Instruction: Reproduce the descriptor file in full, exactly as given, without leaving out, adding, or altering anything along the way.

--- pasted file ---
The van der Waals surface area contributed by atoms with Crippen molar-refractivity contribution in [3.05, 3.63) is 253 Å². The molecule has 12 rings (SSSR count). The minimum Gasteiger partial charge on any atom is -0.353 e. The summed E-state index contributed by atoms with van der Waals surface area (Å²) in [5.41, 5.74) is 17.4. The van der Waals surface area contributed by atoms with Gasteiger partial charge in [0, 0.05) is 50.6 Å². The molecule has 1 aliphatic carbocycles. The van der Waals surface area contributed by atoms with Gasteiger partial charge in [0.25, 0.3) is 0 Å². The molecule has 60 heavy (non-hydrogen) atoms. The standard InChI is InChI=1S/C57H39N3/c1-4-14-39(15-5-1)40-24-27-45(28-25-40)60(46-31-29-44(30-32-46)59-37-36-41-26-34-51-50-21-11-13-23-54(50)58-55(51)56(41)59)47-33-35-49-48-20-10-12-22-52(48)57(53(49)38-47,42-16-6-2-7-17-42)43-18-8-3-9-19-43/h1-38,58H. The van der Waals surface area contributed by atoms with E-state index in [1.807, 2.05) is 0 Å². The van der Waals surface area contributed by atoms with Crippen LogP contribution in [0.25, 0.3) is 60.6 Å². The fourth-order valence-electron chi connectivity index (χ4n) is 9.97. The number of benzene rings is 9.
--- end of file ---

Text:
The van der Waals surface area contributed by atoms with Crippen molar-refractivity contribution in [3.05, 3.63) is 253 Å². The molecule has 12 rings (SSSR count). The minimum Gasteiger partial charge on any atom is -0.353 e. The summed E-state index contributed by atoms with van der Waals surface area (Å²) in [5.41, 5.74) is 17.4. The van der Waals surface area contributed by atoms with Gasteiger partial charge in [0, 0.05) is 50.6 Å². The molecule has 1 aliphatic carbocycles. The van der Waals surface area contributed by atoms with Gasteiger partial charge in [0.25, 0.3) is 0 Å². The molecule has 60 heavy (non-hydrogen) atoms. The standard InChI is InChI=1S/C57H39N3/c1-4-14-39(15-5-1)40-24-27-45(28-25-40)60(46-31-29-44(30-32-46)59-37-36-41-26-34-51-50-21-11-13-23-54(50)58-55(51)56(41)59)47-33-35-49-48-20-10-12-22-52(48)57(53(49)38-47,42-16-6-2-7-17-42)43-18-8-3-9-19-43/h1-38,58H. The van der Waals surface area contributed by atoms with E-state index in [1.807, 2.05) is 0 Å². The van der Waals surface area contributed by atoms with Crippen LogP contribution in [0.25, 0.3) is 60.6 Å². The fourth-order valence-electron chi connectivity index (χ4n) is 9.97. The number of benzene rings is 9.